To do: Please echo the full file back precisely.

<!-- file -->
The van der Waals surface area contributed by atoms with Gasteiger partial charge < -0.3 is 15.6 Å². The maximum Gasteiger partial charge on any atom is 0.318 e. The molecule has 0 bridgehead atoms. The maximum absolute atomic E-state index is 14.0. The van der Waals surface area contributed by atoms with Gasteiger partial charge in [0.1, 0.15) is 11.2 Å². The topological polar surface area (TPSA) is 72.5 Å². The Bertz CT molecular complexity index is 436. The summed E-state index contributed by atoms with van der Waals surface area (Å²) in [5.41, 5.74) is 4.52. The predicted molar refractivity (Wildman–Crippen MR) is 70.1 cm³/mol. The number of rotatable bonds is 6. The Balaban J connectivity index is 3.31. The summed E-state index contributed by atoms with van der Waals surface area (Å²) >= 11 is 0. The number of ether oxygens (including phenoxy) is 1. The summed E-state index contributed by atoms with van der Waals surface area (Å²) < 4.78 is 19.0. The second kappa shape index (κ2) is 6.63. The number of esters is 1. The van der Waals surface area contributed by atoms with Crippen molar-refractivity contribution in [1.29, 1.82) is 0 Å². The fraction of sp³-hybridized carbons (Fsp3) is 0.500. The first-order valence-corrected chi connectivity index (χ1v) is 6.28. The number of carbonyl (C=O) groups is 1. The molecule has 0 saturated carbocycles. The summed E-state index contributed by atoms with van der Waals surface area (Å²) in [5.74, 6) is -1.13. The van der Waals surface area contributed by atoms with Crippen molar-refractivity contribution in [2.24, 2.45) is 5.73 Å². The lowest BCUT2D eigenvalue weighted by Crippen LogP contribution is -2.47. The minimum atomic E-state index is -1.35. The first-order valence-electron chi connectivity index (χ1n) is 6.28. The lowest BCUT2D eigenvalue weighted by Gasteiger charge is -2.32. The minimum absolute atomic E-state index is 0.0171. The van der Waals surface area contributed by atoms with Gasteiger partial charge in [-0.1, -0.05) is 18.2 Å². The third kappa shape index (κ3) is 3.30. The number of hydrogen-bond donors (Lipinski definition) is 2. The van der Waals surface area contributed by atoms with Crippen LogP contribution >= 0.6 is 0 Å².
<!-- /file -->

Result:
The van der Waals surface area contributed by atoms with Gasteiger partial charge < -0.3 is 15.6 Å². The maximum Gasteiger partial charge on any atom is 0.318 e. The molecule has 0 bridgehead atoms. The maximum absolute atomic E-state index is 14.0. The van der Waals surface area contributed by atoms with Gasteiger partial charge in [0.1, 0.15) is 11.2 Å². The topological polar surface area (TPSA) is 72.5 Å². The Bertz CT molecular complexity index is 436. The summed E-state index contributed by atoms with van der Waals surface area (Å²) in [5.41, 5.74) is 4.52. The predicted molar refractivity (Wildman–Crippen MR) is 70.1 cm³/mol. The number of rotatable bonds is 6. The Balaban J connectivity index is 3.31. The summed E-state index contributed by atoms with van der Waals surface area (Å²) >= 11 is 0. The number of ether oxygens (including phenoxy) is 1. The summed E-state index contributed by atoms with van der Waals surface area (Å²) < 4.78 is 19.0. The second kappa shape index (κ2) is 6.63. The number of esters is 1. The van der Waals surface area contributed by atoms with Crippen molar-refractivity contribution in [1.29, 1.82) is 0 Å². The fraction of sp³-hybridized carbons (Fsp3) is 0.500. The first-order valence-corrected chi connectivity index (χ1v) is 6.28. The number of carbonyl (C=O) groups is 1. The molecule has 0 saturated carbocycles. The summed E-state index contributed by atoms with van der Waals surface area (Å²) in [5.74, 6) is -1.13. The van der Waals surface area contributed by atoms with Crippen molar-refractivity contribution in [2.24, 2.45) is 5.73 Å². The lowest BCUT2D eigenvalue weighted by Crippen LogP contribution is -2.47. The minimum atomic E-state index is -1.35. The first-order valence-electron chi connectivity index (χ1n) is 6.28. The lowest BCUT2D eigenvalue weighted by Gasteiger charge is -2.32. The minimum absolute atomic E-state index is 0.0171. The van der Waals surface area contributed by atoms with Gasteiger partial charge in [-0.1, -0.05) is 18.2 Å². The third kappa shape index (κ3) is 3.30. The number of hydrogen-bond donors (Lipinski definition) is 2. The van der Waals surface area contributed by atoms with Crippen LogP contribution >= 0.6 is 0 Å².